“Too bad those two don’t feel the same way,” Jasi growled, casting a shadowed look in Scott’s direction.

Jefferson glanced toward the field. “Scott’s just a rookie with a big mouth. Randall, on the other hand, he’s a hotshot. He needs the collar.” He nudged his head in Detective Randall’s direction. “It’s guys like him you need to worry about…and maybe Chief Walsh.”

“I’ll take care of the chief,” she muttered. “As soon as I find the man.”

Jefferson elbowed Ben. “If Scott or Randall get in your way, you let me know. I’m the CS Supervisor.”

Jasi caught a brief nod then the man headed for a patrol car.

“Good luck with the chief,” Jefferson called over his shoulder.

When the officer was gone, Ben removed two mini-cans of OxyBlast from the equipment bag and passed them to Natassia. Natassia tucked the cans into Jasi’s backpack and pulled out a small protective nosepiece. She handed it to Jasi who carefully tucked it away in the top pocket of her black PSI jacket.

“Thanks,” Jasi smiled beneath the oxy-mask.

She shoved her arms through the straps of her pack, shifting it slightly so the weight was balanced on her back.

Natassia nudged her. “Let’s find the AI Chief. He’s supposed to be here somewhere. Then we can get a ride to the scene. Man, I’m starved! I could go for lunch right about now―maybe a nice marinated steak.”

Jasi grinned. “Yeah, with sautéed mushrooms.”

“Excuse me for interrupting your culinary exchange,” Ben nudged dryly. “I’m going to talk to the police. You gonna move or stand there swapping recipes all day?”

Laughing, Jasi adjusted her backpack while Natassia picked up the red bag. Then they headed toward a group of firefighters.

Jasi noted their smoke-covered faces and sooty yellow fire jackets. The men were in the middle of a serious discussion and no one noticed their approach.

“Excuse me, gentlemen,” Natassia called out.

The men stopped talking.

Oh Jesus! They’re gonna start drooling any minute.

Jasi rolled her eyes when she saw the firefighters focus in on Natassia like a swarm of bees. One of the firefighters stepped forward, grinning unabashedly. The man’s eyes slowly perused Natassia’s body, then his ice blue eyes turned and rested on hers. One eyebrow lifted when he registered the mask she wore.

She stiffened slightly, registering his obvious contempt.

“Well, well. What have we here?” the man drawled sarcastically. “Uh, ma’am? The fire is out now. There’s no need for that mask.”

The firefighter was over six feet tall―a lumbering, magnificent personification of man. He had eyelashes that most women would die for, and eyes that were such an unusual pale shade of blue that she wondered if he had visited a SEE office. A jagged scar intercepted his right brow, narrowly missing his eye. A slight cleft in his chin gave him an air of stubbornness. Dark wavy hair clung to his head and she couldn’t help but wonder what it would feel like to run her fingers through those curls.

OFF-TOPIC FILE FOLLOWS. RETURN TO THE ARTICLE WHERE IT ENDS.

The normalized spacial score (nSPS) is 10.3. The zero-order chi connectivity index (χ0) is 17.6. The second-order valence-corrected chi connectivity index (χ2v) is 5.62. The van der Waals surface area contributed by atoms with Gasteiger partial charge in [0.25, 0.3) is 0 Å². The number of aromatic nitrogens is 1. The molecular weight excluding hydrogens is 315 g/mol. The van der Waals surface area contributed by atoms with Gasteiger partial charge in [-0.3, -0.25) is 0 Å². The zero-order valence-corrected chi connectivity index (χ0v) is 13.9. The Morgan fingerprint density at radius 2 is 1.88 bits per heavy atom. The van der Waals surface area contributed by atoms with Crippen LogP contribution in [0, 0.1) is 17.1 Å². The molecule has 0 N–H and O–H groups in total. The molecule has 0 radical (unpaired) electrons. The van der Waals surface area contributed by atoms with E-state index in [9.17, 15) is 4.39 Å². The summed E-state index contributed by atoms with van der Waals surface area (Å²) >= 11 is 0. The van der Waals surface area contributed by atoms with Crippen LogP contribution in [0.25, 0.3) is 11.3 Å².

Jasi held his gaze while she examined him like a lab specimen in a jar. Built like a tank, she thought.

“I think maybe you’re a bit lost, ma’am,” he said, his lip curling disdainfully.

He turned toward the men, brushing her off like an annoying wasp at a barbecue.

She stared at the back of his head and then flipped her badge. “That’s Agent McLellan, not ma’am. Where’s the chief?” Her voice was cool, her eyes unwavering.

“Whoo-eee!” the man whistled when he caught sight of her ID. “An agent with an attitude. How rare!”

He shifted so that he was standing in front of her. Behind him, some of the men snickered loudly.

Jasi’s smile was deadly sweet. “Listen, you arrogant asshole. When I find the chief and report you I’ll have you on desk duty for a month. Now where is he?”

The man’s eyes snared hers, turning her knees to mush.

Suddenly he reached for her arm, gripped it firmly and led her away from the laughing eyes of the firefighters. She felt the heat of his fingers through her jacket, branding her as his possession.

Natassia nudged her sharply. “Jas

“Shh!” Jasi interrupted her, glaring up at the man whose tanned fingers still curled around her upper arm. “I could have you up on charg―”

“Check out his shoulder patch!” Natassia hissed.

Jasi glanced down. Then her eyes found the patch.

Walsh, Chief of Arson Investigations.

Her eyes traveled back to the man’s face. His expression was dark and smug. For a second her composure flickered. There was something annoyingly attractive about the man.

But damned if she would let that cloud her judgement.

“Brandon Walsh, at your service,” he said blandly, interrupting her thoughts. “AI Chief Walsh, that is.”

Jasi ignored his outstretched hand and felt her temper rising when his eyes scoped Natassia’s hip-hugging jeans and tight blouse. Men!

When he turned to issue a command to the firefighters, Jasi couldn’t restrain the snicker that erupted from her throat. The back of the man’s fire jacket was well worn. The lettering in some places was covered with black scorch marks.